A bit later, after Eccentrius had, much to Boris's relief, left, Kathrya said something about Mario and his man-crush on Irving and added that Tybalt had some support for that, leading him to launch into a story from his weekend:

So, on Saturday, we were all hanging out working on the challenge stuff, and Mario was on facebook, and, right before he x-ed out, Irving came over and wrote in his status is considering cock? but Mario didn't notice and closed the window anyways. Then the rest of us were cracking up, and he was like "What? What? What's funny?" and someone told him to check his facebook. He opened it up and, completely straight-faced, he read the message. He didn't react at all- he just clicked on it and replaced it with is sucking Irvings fat brown dick and closed the window. We were staring at him and said "Mario, you know people can see that, right?" and he was like, eh, whatever, they won't think it's me. Then, about ten minutes later, Irving gets a text from Melissa telling him he ought to look at Mario's status.

End of story.

February 7, 2010

A Fairly Unproductive Day

I did very little today. Having a free period has already begun to endow me with an increased propensity for procrastination. It's rather unfortunate, really.

I've also been web surfing. First I was sucked into TVTropes, which I found through XKCD, and then I ended up reading another long Harry Potter fan fiction that is actually turning out to be really good, and I'd quite like to finish that up this evening, so I'm not going to write particularly much.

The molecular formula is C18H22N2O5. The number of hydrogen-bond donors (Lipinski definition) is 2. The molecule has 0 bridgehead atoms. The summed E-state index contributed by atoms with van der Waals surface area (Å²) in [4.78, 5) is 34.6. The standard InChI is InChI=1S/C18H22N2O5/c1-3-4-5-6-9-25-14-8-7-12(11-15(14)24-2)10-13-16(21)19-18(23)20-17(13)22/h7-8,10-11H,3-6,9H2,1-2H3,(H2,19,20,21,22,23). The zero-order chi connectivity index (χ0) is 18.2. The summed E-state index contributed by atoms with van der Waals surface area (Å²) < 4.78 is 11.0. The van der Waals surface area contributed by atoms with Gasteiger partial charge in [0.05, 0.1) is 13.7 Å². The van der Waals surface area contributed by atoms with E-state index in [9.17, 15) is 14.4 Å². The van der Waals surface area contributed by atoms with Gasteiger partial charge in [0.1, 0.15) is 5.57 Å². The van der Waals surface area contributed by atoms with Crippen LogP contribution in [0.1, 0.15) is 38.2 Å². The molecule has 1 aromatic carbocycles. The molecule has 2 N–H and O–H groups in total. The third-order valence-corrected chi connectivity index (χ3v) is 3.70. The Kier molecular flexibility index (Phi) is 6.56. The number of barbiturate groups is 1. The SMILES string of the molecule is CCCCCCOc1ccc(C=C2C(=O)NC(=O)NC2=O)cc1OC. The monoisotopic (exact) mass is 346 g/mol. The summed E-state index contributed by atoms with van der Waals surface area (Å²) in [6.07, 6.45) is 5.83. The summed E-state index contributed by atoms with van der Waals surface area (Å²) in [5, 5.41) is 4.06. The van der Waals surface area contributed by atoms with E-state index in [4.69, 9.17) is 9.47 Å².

Interesting, how now that I finished with the Hemingway my sentences have gotten almost intolerably verbose.

February 6, 2010

Particle Physics is Basically Awesome (historical overview)

Yes, another Columbia SHP related post. I seem to have a lot of those.

I've got particle physics this semester, and it's going to be good. My teacher (I could call him a professor, but the teachers are grad students, so it seems a bit weird) is British and drawls his words just enough that's it's very easy to consign him to the background and zone out but, when I actually listen, he's really very interesting.

As proof of it's interestingness, I actually took notes. He started the class with three particle physics related websites we should check out, but they also have other physics related stuff, and I think Julie would find them interesting. The sites are Interactions.org, CERN Courier, and Symmetry. The second site is reportedly the most "substantive," whatever that is meant to mean.

During the class itself, we took a somewhat circuitous route through the development of particle physics. I always like learning science like that, because it makes you see the thought process of how and why the science works, rather than just what it is.

The lecture opened with the end of the 1800s, at which point atoms were considered as small as it got. These various atoms were categorized by the properties, and the periodic nature of these categorizations hinted at some form of internal structure.

During the 1890s, radioactivity was intensely studied by Curie, Becquerel, Rutherford, and others. Radioactivity is the emission of particles. The existence of radioactivity implies that atoms must have an internal structure, as they are able to be broken into bits. There are three particles associated with radiation: alpha, beta and gamma. Alpha particles are the equivalent of a helium nucleus and have a charge of +2 and a mass equal to that of four protons. Beta particles (electrons) have a charge of -1 and a mass of 1/1800 protons. Gamma particles (photons) are electrically neutral and don't have mass. These particles were identified using deflection in a magnetic field (electrons, protons) and film sheets (gamma).